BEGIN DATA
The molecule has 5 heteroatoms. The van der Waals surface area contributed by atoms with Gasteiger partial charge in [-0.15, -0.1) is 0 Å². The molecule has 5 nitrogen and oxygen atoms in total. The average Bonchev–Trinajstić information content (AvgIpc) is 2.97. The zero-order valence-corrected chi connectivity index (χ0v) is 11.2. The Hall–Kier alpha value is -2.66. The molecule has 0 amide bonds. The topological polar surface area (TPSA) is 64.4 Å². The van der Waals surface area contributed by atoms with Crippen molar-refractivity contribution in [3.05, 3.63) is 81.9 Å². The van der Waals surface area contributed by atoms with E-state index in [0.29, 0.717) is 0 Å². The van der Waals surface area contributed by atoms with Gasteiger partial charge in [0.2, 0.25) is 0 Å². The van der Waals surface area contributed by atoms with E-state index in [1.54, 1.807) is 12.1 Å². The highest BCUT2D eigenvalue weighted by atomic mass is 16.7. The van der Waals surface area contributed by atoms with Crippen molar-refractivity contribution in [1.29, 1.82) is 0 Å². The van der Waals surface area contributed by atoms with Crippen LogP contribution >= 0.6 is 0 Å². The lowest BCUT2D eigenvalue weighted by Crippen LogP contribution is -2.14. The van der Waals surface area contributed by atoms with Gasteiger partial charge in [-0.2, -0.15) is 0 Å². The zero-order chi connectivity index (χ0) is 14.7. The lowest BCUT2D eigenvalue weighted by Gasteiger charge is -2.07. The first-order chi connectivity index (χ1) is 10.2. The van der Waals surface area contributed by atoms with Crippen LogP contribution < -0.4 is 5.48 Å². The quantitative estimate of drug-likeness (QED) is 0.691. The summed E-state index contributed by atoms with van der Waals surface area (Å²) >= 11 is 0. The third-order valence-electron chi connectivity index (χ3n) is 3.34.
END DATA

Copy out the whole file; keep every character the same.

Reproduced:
The molecule has 5 heteroatoms. The van der Waals surface area contributed by atoms with Gasteiger partial charge in [-0.15, -0.1) is 0 Å². The molecule has 5 nitrogen and oxygen atoms in total. The average Bonchev–Trinajstić information content (AvgIpc) is 2.97. The zero-order valence-corrected chi connectivity index (χ0v) is 11.2. The Hall–Kier alpha value is -2.66. The molecule has 0 amide bonds. The topological polar surface area (TPSA) is 64.4 Å². The van der Waals surface area contributed by atoms with Crippen molar-refractivity contribution in [3.05, 3.63) is 81.9 Å². The van der Waals surface area contributed by atoms with E-state index in [0.29, 0.717) is 0 Å². The van der Waals surface area contributed by atoms with Gasteiger partial charge in [0.2, 0.25) is 0 Å². The van der Waals surface area contributed by atoms with E-state index in [1.54, 1.807) is 12.1 Å². The highest BCUT2D eigenvalue weighted by atomic mass is 16.7. The van der Waals surface area contributed by atoms with Crippen molar-refractivity contribution in [1.29, 1.82) is 0 Å². The van der Waals surface area contributed by atoms with Crippen LogP contribution >= 0.6 is 0 Å². The lowest BCUT2D eigenvalue weighted by Crippen LogP contribution is -2.14. The van der Waals surface area contributed by atoms with Gasteiger partial charge in [-0.2, -0.15) is 0 Å². The zero-order chi connectivity index (χ0) is 14.7. The lowest BCUT2D eigenvalue weighted by Gasteiger charge is -2.07. The first-order chi connectivity index (χ1) is 10.2. The van der Waals surface area contributed by atoms with Crippen LogP contribution < -0.4 is 5.48 Å². The quantitative estimate of drug-likeness (QED) is 0.691. The summed E-state index contributed by atoms with van der Waals surface area (Å²) >= 11 is 0. The third-order valence-electron chi connectivity index (χ3n) is 3.34.